The Complete Streets philosophy underpins the goals of Council to make Lansdowne a more walkable town and a town that is for bicyclists.
Lansdowne is one of the nicer places for walking and bicycling. We offer a “Tree City” landscape; our neighborhoods feature hundreds of attractive houses and gardens; and a walker or bicyclist going any distance is likely to encounter an interesting park, waterway, historic building, useful business or, with any luck, a friendly neighbor.
But not everyone appreciates the benefits of walking and bike riding in Lansdowne, and many residents rely overwhelmingly on their automobiles. There are reasons for this. Often, automotive uses dominate our streets, so that streets don’t feel safe for biking, crossing streets is hard, and sidewalks don’t feel like a good place to walk. Over and over, suburbanization has reinforced the idea that suburbs are for cars. The result is lack of access, and public spaces that fail to draw people together to take advantage of amenities like parks and local businesses.
To remedy this, Lansdowne and hundreds of municipalities, counties and states across the US are turning to a “Complete Streets” philosophy governing road projects and other development. Complete Streets is a transportation policy requiring streets to be planned and maintained to enable safe access for users of all ages and abilities regardless of whether they are walking, cycling, driving automobiles, riding public transportation, or delivering goods.
As Ben Hover, Borough Council President, puts it, “For the past five years, Lansdowne Borough Council has been working towards the completion of projects envisioned in the Walkshed Plan and providing safe streets for pedestrians and bicyclists. The Complete Streets philosophy underpins the goals of Council to make Lansdowne a more walkable town and a town that is for bicyclists.”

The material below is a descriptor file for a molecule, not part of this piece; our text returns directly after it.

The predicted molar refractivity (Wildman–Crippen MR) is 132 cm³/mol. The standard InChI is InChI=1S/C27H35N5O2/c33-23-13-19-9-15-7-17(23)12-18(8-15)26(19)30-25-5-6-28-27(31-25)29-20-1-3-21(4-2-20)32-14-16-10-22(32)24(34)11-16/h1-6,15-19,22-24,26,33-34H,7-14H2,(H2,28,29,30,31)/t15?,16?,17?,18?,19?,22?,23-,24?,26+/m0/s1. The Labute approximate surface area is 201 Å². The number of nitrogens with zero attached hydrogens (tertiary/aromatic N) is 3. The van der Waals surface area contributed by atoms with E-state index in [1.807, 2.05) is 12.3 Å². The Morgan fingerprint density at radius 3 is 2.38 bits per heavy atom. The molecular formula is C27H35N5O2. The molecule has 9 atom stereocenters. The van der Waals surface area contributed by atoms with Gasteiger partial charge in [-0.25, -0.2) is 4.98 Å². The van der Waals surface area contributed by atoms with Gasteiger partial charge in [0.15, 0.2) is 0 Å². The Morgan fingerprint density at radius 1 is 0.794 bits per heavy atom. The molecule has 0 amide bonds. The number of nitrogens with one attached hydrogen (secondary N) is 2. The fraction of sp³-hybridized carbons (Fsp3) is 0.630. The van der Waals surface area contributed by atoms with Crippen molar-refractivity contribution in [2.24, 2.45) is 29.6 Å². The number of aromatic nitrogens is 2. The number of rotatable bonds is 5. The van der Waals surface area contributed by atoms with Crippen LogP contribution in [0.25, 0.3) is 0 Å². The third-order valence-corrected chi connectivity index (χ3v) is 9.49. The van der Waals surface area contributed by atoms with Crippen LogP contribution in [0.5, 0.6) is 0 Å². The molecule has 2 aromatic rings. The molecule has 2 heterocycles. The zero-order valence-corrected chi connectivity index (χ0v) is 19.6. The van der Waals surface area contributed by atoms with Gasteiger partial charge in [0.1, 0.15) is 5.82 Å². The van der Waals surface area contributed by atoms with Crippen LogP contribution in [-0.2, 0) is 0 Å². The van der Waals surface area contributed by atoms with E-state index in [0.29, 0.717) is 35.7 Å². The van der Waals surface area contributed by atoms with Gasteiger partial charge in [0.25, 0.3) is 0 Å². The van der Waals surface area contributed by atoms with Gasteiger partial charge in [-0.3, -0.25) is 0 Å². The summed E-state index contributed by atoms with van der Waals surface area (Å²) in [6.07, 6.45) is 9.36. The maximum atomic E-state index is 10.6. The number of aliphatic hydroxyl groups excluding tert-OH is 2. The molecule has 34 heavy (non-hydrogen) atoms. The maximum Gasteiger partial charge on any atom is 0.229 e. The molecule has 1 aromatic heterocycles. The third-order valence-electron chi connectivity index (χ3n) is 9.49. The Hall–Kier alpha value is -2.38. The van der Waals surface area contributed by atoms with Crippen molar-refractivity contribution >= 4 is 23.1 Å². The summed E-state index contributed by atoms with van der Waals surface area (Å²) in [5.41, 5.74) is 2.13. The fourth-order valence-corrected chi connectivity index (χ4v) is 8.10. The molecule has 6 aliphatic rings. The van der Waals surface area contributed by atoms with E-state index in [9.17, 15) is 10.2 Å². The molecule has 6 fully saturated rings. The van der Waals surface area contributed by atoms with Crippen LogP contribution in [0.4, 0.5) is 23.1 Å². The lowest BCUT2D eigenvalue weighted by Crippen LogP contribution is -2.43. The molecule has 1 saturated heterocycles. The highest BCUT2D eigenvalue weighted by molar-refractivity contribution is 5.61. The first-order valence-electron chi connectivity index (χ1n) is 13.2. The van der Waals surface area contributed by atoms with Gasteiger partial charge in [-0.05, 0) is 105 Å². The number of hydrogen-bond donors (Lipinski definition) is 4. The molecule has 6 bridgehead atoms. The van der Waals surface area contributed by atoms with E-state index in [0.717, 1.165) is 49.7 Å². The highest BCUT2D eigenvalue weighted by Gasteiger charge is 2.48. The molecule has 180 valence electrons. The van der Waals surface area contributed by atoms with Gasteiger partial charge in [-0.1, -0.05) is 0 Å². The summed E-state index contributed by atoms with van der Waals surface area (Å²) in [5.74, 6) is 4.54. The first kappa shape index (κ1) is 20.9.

For Carol Martsolf, Chair of Lansdowne’s Environmental Advisory Council and a civil engineer, “Complete Streets is all about inclusion and justice, something I believe in strongly.” Age, disabilities and aggressive drivers should not be allowed to prevent people from walking and cycling.
Two places where highway projects in Lansdowne show the influence of Complete Streets thinking:
1. Downtown: the new crosswalk in front of the Lansdowne Theater (with flashing lights to alert drivers to stop for pedestrians) is raised, drawing attention to the crosswalk and (acting like a traffic hump) causing drivers to slow down, aka “calming” traffic on this busy road.
Over the years, we have also been seeing street furniture, plantings and restaurant tables added to downtown sidewalks as a way of diminishing the perception of car traffic and giving people a reason to walk downtown and patronize businesses as well as community institutions like the library and the farmers market. Another example of “Complete Streets” thinking.
2. Scottdale Road: residents wanting to walk or bike toward Hoffman Park, Hilldale Road and Shrigley Park literally have had no place to go. There is no sidewalk and the road is sometimes so narrow there is no shoulder whatsoever. A less safe place to walk and ride does not exist in Lansdowne.
Complete Streets thinking has already produced one remedy: the Gateway Park project, which currently provides a multi-use walkway/bikeway from Baltimore Avenue to Hoffman Park. The multi-use bikeway is currently being extended to Eldon Road, providing a safe and fun route to the park all the way from Gladstone Manor.
Approval has also been given to extending the multi-use walkway from Hoffman Park eastward to the existing sidewalk leading to Lansdowne Avenue. Turning part of Scottdale Road into a one-way street makes this possible. Here the safety of pedestrians and cyclists is clearly being given priority over the convenience of some drivers. In this way, Complete Streets is pointing Lansdowne toward a future in which safety and accessibility play a recognized role in making our community an appealing place to live.